DEARBORN, Mich. -- Ford Motor Co.'s U.S. vehicle sales fell 2.2 percent in November, slightly better than analysts expected.
Car sales slid 12 percent, wiping out the company's 5.7 percent gain in sales of pickups, minivans and sport utility vehicles.
November is traditionally a lackluster month for auto sales because of bad weather and holiday-focused shoppers, but this year was worse than last. U.S. car and truck sales slipped 1.6 percent, compared with November 1995.
Ford is cutting prices with big rebates to try to maintain its sales momentum, offering incentives across a broad range of its cars and giving employees leases on the Taurus to help keep it the best-selling car in the U.S. market.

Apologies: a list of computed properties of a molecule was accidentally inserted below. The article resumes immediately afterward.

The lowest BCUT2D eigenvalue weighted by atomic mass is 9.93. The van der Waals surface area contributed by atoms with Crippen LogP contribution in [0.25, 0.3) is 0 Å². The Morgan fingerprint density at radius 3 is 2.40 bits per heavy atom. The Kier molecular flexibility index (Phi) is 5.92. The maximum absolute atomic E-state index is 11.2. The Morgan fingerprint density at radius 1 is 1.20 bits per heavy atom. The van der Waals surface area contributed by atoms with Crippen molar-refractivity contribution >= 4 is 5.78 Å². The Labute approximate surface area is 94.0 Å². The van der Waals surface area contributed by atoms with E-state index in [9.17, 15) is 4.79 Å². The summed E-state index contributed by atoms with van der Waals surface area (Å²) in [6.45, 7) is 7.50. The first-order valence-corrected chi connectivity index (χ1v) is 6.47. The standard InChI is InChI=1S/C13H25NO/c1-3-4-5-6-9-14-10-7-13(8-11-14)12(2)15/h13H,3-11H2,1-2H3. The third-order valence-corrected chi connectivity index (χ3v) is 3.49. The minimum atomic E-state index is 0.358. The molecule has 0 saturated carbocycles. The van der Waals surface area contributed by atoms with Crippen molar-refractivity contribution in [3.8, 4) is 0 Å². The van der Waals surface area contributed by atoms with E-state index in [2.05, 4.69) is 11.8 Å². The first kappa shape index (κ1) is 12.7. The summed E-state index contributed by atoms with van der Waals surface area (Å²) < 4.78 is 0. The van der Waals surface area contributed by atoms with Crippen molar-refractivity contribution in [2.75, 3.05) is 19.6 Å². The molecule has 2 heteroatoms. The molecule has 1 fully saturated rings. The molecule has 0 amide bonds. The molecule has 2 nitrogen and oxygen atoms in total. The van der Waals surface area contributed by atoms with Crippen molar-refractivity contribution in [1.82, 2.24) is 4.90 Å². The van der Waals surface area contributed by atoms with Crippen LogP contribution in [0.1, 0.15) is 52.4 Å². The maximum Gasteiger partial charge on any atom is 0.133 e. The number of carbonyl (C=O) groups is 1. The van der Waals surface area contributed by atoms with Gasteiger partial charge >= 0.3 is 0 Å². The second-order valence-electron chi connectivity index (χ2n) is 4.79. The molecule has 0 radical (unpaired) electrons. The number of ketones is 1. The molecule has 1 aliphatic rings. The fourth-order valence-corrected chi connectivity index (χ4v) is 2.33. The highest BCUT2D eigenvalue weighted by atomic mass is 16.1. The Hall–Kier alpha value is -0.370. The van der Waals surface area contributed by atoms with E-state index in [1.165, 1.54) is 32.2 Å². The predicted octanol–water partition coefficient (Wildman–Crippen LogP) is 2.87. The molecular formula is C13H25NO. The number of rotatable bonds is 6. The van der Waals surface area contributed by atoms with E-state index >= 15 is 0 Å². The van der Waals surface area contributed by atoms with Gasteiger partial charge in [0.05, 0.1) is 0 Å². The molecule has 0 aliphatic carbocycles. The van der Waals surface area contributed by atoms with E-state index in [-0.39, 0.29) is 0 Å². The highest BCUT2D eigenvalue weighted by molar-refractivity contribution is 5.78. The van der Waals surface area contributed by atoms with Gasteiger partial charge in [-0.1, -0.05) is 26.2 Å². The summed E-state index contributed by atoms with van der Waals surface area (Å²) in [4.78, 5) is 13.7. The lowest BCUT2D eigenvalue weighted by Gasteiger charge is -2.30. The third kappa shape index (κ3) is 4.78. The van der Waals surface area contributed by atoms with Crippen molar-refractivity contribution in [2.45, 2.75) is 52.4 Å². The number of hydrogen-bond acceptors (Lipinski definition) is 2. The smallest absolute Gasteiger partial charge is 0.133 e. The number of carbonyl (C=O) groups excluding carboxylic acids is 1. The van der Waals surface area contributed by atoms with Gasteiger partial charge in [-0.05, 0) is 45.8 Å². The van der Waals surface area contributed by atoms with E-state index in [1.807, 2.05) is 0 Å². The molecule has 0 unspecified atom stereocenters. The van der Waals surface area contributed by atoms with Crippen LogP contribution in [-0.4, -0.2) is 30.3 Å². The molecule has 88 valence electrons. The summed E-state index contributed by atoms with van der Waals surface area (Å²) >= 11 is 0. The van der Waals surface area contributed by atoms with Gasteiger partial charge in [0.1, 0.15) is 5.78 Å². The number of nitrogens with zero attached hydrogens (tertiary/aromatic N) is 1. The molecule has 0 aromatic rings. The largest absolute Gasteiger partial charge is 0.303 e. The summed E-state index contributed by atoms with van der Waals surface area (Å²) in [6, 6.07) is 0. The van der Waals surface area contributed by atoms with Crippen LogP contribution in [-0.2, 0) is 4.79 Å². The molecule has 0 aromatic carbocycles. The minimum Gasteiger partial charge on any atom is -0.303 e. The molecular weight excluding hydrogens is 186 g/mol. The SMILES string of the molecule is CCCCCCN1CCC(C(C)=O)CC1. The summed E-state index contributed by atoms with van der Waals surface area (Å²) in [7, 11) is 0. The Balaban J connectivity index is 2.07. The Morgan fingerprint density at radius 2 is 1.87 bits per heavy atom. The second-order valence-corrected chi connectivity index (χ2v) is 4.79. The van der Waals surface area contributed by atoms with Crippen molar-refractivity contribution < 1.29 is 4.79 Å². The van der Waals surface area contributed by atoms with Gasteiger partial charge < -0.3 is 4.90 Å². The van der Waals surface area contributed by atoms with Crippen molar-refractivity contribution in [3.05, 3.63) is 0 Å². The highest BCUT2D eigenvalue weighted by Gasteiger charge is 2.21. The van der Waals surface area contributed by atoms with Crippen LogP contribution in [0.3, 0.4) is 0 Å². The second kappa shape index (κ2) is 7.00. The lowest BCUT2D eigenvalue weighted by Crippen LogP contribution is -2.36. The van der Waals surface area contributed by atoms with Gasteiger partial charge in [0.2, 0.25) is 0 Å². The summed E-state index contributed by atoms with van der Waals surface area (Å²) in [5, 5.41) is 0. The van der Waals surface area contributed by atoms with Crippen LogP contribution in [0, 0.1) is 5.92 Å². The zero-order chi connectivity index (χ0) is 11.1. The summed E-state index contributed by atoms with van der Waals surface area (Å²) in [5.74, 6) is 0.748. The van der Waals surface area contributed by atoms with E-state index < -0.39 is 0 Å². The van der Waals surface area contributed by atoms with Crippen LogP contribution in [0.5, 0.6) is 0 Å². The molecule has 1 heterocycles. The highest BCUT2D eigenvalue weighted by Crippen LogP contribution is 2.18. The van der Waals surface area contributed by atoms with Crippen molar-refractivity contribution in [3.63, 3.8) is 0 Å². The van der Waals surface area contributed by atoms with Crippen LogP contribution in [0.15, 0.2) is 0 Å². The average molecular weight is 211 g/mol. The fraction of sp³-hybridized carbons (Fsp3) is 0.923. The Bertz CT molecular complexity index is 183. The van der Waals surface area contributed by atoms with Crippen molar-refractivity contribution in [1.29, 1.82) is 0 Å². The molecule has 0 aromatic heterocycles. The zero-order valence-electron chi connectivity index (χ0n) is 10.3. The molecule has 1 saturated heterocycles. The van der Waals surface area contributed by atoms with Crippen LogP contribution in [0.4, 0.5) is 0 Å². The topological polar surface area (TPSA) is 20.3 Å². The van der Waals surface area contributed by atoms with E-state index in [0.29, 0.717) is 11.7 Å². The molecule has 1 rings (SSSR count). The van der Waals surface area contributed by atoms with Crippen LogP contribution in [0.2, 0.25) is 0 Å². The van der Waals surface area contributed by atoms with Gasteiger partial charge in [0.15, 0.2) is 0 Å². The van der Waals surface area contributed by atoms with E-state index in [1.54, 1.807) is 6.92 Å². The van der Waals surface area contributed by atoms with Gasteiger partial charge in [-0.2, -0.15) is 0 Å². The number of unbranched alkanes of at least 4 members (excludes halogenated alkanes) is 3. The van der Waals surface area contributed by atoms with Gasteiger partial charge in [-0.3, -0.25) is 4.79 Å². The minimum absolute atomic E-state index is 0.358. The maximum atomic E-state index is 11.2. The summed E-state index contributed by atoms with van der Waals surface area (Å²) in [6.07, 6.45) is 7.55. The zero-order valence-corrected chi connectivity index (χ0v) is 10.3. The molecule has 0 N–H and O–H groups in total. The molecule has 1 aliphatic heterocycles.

The Taurus and Lincoln Town Car were Ford's only cars with improved November sales. The Taurus' sister car, the Mercury Sable, was down 20 percent.
Consumers have been trading in their cars for trucks, minivans and sport utility vehicles. Those "light trucks" accounted for 60 percent of Ford's sales last month.
"We usually sell two trucks for every one car, but last month, it was more like three-to-one," said Mike Rogers, sales manager at Mike Kehoe Ford Inc. in Jefferson City, Mo.
Ford's new Expedition full-size sport utility vehicle appears to be cannibalizing sales of the smaller Explorer, which reported a 5 percent decline in November. Ford sold 115,168 cars and 175,606 pickups, minivans and sport utility vehicles.
Ford's stock fell 50 cents to $32.875 yesterday.
On Monday, Chrysler Corp. reported a 1.4 percent increase over November last year. On Tuesday, General Motors Corp. said its sales fell 12 percent.
Pub Date: 12/05/96